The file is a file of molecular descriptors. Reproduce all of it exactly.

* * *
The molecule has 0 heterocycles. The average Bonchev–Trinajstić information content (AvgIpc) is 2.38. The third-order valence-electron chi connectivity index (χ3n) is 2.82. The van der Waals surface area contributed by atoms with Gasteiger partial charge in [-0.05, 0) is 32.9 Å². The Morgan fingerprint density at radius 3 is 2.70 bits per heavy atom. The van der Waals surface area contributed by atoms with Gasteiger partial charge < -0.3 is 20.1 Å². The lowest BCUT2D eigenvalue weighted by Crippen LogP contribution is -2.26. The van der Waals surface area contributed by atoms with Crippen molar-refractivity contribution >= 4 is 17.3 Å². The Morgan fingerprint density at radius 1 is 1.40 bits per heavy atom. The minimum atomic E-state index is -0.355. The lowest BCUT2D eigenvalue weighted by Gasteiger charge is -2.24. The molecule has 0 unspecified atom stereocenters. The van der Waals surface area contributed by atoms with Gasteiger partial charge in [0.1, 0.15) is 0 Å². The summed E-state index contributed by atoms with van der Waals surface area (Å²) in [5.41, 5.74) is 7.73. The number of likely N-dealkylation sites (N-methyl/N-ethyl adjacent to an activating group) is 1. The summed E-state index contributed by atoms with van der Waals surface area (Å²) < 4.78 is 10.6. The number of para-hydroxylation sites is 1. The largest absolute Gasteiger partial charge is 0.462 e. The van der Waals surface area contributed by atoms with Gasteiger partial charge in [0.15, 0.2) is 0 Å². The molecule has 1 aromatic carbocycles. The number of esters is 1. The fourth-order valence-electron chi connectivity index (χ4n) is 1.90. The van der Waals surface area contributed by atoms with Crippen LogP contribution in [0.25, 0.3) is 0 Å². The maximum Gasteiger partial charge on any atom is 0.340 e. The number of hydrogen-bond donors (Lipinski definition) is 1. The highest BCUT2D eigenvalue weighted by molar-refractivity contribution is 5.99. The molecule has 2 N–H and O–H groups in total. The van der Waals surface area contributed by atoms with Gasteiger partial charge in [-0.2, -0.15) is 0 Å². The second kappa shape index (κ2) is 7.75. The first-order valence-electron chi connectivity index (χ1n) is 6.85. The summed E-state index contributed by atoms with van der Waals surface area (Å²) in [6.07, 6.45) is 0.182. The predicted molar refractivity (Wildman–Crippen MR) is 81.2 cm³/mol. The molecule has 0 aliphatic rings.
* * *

The molecule has 0 heterocycles. The average Bonchev–Trinajstić information content (AvgIpc) is 2.38. The third-order valence-electron chi connectivity index (χ3n) is 2.82. The van der Waals surface area contributed by atoms with Gasteiger partial charge in [-0.05, 0) is 32.9 Å². The Morgan fingerprint density at radius 3 is 2.70 bits per heavy atom. The van der Waals surface area contributed by atoms with Gasteiger partial charge < -0.3 is 20.1 Å². The lowest BCUT2D eigenvalue weighted by Crippen LogP contribution is -2.26. The van der Waals surface area contributed by atoms with Crippen molar-refractivity contribution >= 4 is 17.3 Å². The Morgan fingerprint density at radius 1 is 1.40 bits per heavy atom. The minimum atomic E-state index is -0.355. The lowest BCUT2D eigenvalue weighted by Gasteiger charge is -2.24. The molecule has 0 unspecified atom stereocenters. The van der Waals surface area contributed by atoms with Gasteiger partial charge in [0.1, 0.15) is 0 Å². The summed E-state index contributed by atoms with van der Waals surface area (Å²) in [5.41, 5.74) is 7.73. The number of likely N-dealkylation sites (N-methyl/N-ethyl adjacent to an activating group) is 1. The summed E-state index contributed by atoms with van der Waals surface area (Å²) < 4.78 is 10.6. The number of para-hydroxylation sites is 1. The largest absolute Gasteiger partial charge is 0.462 e. The van der Waals surface area contributed by atoms with Gasteiger partial charge in [0.15, 0.2) is 0 Å². The molecule has 1 aromatic carbocycles. The number of esters is 1. The fourth-order valence-electron chi connectivity index (χ4n) is 1.90. The van der Waals surface area contributed by atoms with Crippen LogP contribution in [0.25, 0.3) is 0 Å². The maximum Gasteiger partial charge on any atom is 0.340 e. The number of hydrogen-bond donors (Lipinski definition) is 1. The highest BCUT2D eigenvalue weighted by molar-refractivity contribution is 5.99. The molecule has 2 N–H and O–H groups in total. The van der Waals surface area contributed by atoms with Gasteiger partial charge in [-0.2, -0.15) is 0 Å². The second kappa shape index (κ2) is 7.75. The first-order valence-electron chi connectivity index (χ1n) is 6.85. The summed E-state index contributed by atoms with van der Waals surface area (Å²) in [6.07, 6.45) is 0.182. The predicted molar refractivity (Wildman–Crippen MR) is 81.2 cm³/mol. The molecule has 0 aliphatic rings.